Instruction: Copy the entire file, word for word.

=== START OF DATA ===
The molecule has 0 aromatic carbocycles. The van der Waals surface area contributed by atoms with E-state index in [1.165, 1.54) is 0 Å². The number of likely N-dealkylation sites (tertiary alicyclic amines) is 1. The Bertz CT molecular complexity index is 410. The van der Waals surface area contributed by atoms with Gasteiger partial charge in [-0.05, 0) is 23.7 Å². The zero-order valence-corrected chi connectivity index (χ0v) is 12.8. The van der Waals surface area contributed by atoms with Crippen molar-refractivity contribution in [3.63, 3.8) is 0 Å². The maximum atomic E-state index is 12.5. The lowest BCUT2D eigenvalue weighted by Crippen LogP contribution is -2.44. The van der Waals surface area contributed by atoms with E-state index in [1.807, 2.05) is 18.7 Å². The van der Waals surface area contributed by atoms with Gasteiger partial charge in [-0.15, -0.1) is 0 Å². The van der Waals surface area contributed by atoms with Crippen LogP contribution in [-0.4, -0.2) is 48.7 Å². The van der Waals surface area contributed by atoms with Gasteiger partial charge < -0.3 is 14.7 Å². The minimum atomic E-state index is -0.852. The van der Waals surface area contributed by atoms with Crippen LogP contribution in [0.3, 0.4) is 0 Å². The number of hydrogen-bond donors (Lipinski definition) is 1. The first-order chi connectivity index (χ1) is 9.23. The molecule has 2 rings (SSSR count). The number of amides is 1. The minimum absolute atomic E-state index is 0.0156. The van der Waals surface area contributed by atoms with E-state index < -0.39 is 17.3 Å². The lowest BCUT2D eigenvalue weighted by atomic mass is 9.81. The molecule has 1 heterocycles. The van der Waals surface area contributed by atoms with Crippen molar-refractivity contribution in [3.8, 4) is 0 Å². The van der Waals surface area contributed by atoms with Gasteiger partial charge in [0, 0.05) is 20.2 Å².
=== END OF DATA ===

The molecule has 0 aromatic carbocycles. The van der Waals surface area contributed by atoms with E-state index in [1.165, 1.54) is 0 Å². The number of likely N-dealkylation sites (tertiary alicyclic amines) is 1. The Bertz CT molecular complexity index is 410. The van der Waals surface area contributed by atoms with Gasteiger partial charge in [-0.05, 0) is 23.7 Å². The zero-order valence-corrected chi connectivity index (χ0v) is 12.8. The van der Waals surface area contributed by atoms with Crippen molar-refractivity contribution in [3.63, 3.8) is 0 Å². The maximum atomic E-state index is 12.5. The lowest BCUT2D eigenvalue weighted by Crippen LogP contribution is -2.44. The van der Waals surface area contributed by atoms with E-state index in [1.807, 2.05) is 18.7 Å². The van der Waals surface area contributed by atoms with Gasteiger partial charge in [-0.15, -0.1) is 0 Å². The van der Waals surface area contributed by atoms with Crippen LogP contribution in [-0.4, -0.2) is 48.7 Å². The van der Waals surface area contributed by atoms with Gasteiger partial charge < -0.3 is 14.7 Å². The minimum atomic E-state index is -0.852. The van der Waals surface area contributed by atoms with Crippen LogP contribution in [0.3, 0.4) is 0 Å². The number of hydrogen-bond donors (Lipinski definition) is 1. The first-order chi connectivity index (χ1) is 9.23. The molecule has 2 rings (SSSR count). The number of amides is 1. The minimum absolute atomic E-state index is 0.0156. The van der Waals surface area contributed by atoms with E-state index < -0.39 is 17.3 Å². The lowest BCUT2D eigenvalue weighted by atomic mass is 9.81. The molecule has 1 heterocycles. The van der Waals surface area contributed by atoms with Crippen molar-refractivity contribution in [3.8, 4) is 0 Å². The van der Waals surface area contributed by atoms with Gasteiger partial charge in [0, 0.05) is 20.2 Å².